Free Money! Which, sadly, only 25% of those eligible are taking…

Now that I have your attention, let’s try that again.

Free Money!

What we’re talking about here is the “Retirement Savings Contributions Credit”.  It was first created as part of the 2001 tax cut package called the “Economic Growth and Tax Relief Reconciliation Act of 2001” and was made permanent as part of the 2006 Pension Protection Act, which also indexed the eligible income levels to inflation.

And it is, indeed, simply free money — to those who are eligible.  The Saver’s Credit as it’s also called, may entitle a taxpayer to up to a $1000 tax credit.  And remember — a tax credit is much more valuable than a tax deduction since it reduces the amount you owe in taxes dollar-for-dollar.

The way it works, though, is that you have to make contributions to your own retirement savings, and you have to have a low enough income to qualify.

Depending on your income level (and your tax filing status – single vs. married, etc.), either 50% or 20% or 10% of whatever you put into your retirement savings will be given back to you as a tax credit, and it applies to the first $2000 (or for married folks, up to $4000) of such savings.

The 50% threshold is fairly low — if your Adjusted Gross Income (AGI) is below $36,000 (2014, married filing jointly) or $18,000 (2014, single), you get 50% of the first $4000 or $2000 you put into an IRA, 401k, 403b, SIMPLE IRA, SEP, or Roth IRA.

There’s a fairly steep phaseout, though, and no credit is available to folks whose AGI is over $60,000 (2014, married) or $30,000 (2014, single).

Unfortunately, it appears that only one in four who are estimated to be qualified (i.e., by earnings level) to take this free money are actually doing it.  (per a study by the Transamerica Center for Retirement Studies).

And it’s not clear that the problem is that they can’t afford to take it (though that may well be the case for some — if you’re only making a little bit, just getting by, it’s awfully hard to put much into retirement savings).  The Saver’s Credit is simply not that well known.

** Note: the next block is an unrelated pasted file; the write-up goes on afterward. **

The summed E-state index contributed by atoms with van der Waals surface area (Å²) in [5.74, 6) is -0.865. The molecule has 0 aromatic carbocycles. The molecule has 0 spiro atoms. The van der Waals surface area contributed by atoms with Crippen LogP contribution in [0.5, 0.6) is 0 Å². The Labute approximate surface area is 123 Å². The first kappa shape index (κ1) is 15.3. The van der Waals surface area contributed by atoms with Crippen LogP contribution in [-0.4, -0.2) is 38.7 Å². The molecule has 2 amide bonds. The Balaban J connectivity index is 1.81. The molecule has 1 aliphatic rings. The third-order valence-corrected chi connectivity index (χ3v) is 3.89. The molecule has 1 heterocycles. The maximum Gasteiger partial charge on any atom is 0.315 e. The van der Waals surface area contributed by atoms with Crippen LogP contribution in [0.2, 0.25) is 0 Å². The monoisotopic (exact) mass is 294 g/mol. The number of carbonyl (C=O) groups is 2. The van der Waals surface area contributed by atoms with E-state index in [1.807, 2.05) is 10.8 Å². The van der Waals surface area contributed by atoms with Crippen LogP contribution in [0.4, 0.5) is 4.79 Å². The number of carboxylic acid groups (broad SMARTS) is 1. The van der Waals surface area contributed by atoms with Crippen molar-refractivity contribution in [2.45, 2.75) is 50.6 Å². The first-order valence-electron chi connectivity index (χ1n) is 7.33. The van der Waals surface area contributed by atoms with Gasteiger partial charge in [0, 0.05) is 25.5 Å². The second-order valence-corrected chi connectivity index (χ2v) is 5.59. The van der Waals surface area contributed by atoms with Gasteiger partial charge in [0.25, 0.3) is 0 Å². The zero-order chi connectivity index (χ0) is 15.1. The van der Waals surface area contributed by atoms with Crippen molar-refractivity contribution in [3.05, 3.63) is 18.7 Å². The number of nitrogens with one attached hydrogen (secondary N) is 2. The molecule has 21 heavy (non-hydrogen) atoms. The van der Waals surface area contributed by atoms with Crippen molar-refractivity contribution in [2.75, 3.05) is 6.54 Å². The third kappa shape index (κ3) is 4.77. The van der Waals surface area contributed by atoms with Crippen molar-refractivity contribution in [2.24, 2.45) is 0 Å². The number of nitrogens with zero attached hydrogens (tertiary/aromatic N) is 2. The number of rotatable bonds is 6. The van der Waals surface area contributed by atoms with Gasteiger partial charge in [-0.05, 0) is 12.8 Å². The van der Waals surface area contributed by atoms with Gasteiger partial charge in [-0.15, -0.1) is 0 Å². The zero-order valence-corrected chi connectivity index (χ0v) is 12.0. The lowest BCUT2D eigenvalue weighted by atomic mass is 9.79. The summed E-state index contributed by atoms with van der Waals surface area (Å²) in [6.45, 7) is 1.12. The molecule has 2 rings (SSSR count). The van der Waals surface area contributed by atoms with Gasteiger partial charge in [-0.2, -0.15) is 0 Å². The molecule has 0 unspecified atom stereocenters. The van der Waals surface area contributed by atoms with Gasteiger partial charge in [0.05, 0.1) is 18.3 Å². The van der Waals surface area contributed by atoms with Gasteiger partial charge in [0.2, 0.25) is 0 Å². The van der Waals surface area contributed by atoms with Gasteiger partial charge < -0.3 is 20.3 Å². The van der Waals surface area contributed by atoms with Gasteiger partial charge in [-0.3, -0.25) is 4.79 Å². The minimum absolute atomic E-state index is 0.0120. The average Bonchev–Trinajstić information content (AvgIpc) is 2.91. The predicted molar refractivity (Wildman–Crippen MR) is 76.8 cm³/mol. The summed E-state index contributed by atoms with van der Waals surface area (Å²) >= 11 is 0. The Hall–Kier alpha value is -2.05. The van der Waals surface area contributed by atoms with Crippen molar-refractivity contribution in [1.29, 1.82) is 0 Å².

So I’m shouting it today, as loud as I can.  There is free money to be had!  Take it if you can!

The tax form used to compute and claim the credit is Form 8880.  You can see it here:  <>

And, since I’m writing this in March, 2015, there’s still time to take this credit for your 2014 filing year!  If you are eligible, you may make an IRA contribution for 2014 all the way until you file your 2014 taxes, which means until April 15, 2015.  If you can, make that IRA contribution and get your free money!

Oh, and one more thing.  If you’re employed and have an employer-based retirement plan, even if you don’t qualify for the Saver’s credit, your employer may match some percentage of contributions you make to your retirement plan.  If you’re not sure whether that’s the case or not — call your HR department today and check.  Because as valuable as the Saver’s Credit can be, it’s simply not available to everyone, but there are no income limits which apply to employer match money in your 401k and if you’re not collecting every penny of employer match, you’re leaving even more free money on the table.  So make sure to take advantage of employer’s matching contributions to your 401k, too!

[2015 Update: The thresholds have been adjusted for inflation – for Married Filing Jointly, your AGI needs to be below $61,000 to take the credit, and for Singles, the cutoff is $30,500.  But this credit is still available and you have until you file your 2015 taxes – by April 15, 2016 – to take advantage of this by making contributions to an IRA if you haven’t already made your 2015 IRA or 401k contributions.]

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